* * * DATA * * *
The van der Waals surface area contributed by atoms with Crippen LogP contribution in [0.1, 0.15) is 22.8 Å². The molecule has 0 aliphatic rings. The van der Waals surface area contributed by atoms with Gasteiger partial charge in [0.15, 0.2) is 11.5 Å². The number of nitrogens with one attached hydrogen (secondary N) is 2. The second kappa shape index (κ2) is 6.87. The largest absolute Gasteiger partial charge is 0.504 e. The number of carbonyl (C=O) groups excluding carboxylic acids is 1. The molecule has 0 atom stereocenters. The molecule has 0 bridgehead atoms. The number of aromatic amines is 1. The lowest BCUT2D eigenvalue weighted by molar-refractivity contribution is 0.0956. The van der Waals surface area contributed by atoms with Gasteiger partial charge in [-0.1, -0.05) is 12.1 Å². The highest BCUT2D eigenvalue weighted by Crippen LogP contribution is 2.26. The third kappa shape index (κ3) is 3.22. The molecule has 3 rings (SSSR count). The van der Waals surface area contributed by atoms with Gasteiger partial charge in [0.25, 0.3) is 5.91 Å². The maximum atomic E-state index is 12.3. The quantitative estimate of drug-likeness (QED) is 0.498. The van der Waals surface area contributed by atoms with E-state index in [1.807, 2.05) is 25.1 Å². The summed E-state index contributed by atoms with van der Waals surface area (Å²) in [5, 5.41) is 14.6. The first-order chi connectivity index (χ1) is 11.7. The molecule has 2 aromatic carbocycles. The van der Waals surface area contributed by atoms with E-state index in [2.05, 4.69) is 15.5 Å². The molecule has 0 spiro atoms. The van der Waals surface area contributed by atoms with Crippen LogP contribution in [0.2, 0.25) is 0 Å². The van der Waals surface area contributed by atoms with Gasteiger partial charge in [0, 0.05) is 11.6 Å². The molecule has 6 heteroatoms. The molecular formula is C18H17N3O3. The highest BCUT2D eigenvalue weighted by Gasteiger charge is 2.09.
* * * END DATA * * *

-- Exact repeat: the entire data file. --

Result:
The van der Waals surface area contributed by atoms with Crippen LogP contribution in [0.1, 0.15) is 22.8 Å². The molecule has 0 aliphatic rings. The van der Waals surface area contributed by atoms with Gasteiger partial charge in [0.15, 0.2) is 11.5 Å². The number of nitrogens with one attached hydrogen (secondary N) is 2. The second kappa shape index (κ2) is 6.87. The largest absolute Gasteiger partial charge is 0.504 e. The number of carbonyl (C=O) groups excluding carboxylic acids is 1. The molecule has 0 atom stereocenters. The molecule has 0 bridgehead atoms. The number of aromatic amines is 1. The lowest BCUT2D eigenvalue weighted by molar-refractivity contribution is 0.0956. The van der Waals surface area contributed by atoms with Gasteiger partial charge in [-0.1, -0.05) is 12.1 Å². The highest BCUT2D eigenvalue weighted by Crippen LogP contribution is 2.26. The third kappa shape index (κ3) is 3.22. The molecule has 3 rings (SSSR count). The van der Waals surface area contributed by atoms with Gasteiger partial charge in [0.25, 0.3) is 5.91 Å². The maximum atomic E-state index is 12.3. The quantitative estimate of drug-likeness (QED) is 0.498. The van der Waals surface area contributed by atoms with E-state index in [1.807, 2.05) is 25.1 Å². The summed E-state index contributed by atoms with van der Waals surface area (Å²) in [5, 5.41) is 14.6. The first-order chi connectivity index (χ1) is 11.7. The molecule has 2 aromatic carbocycles. The van der Waals surface area contributed by atoms with E-state index in [2.05, 4.69) is 15.5 Å². The molecule has 0 spiro atoms. The van der Waals surface area contributed by atoms with Crippen LogP contribution in [0.2, 0.25) is 0 Å². The van der Waals surface area contributed by atoms with Gasteiger partial charge in [0, 0.05) is 11.6 Å². The molecule has 6 heteroatoms. The molecular formula is C18H17N3O3. The highest BCUT2D eigenvalue weighted by Gasteiger charge is 2.09.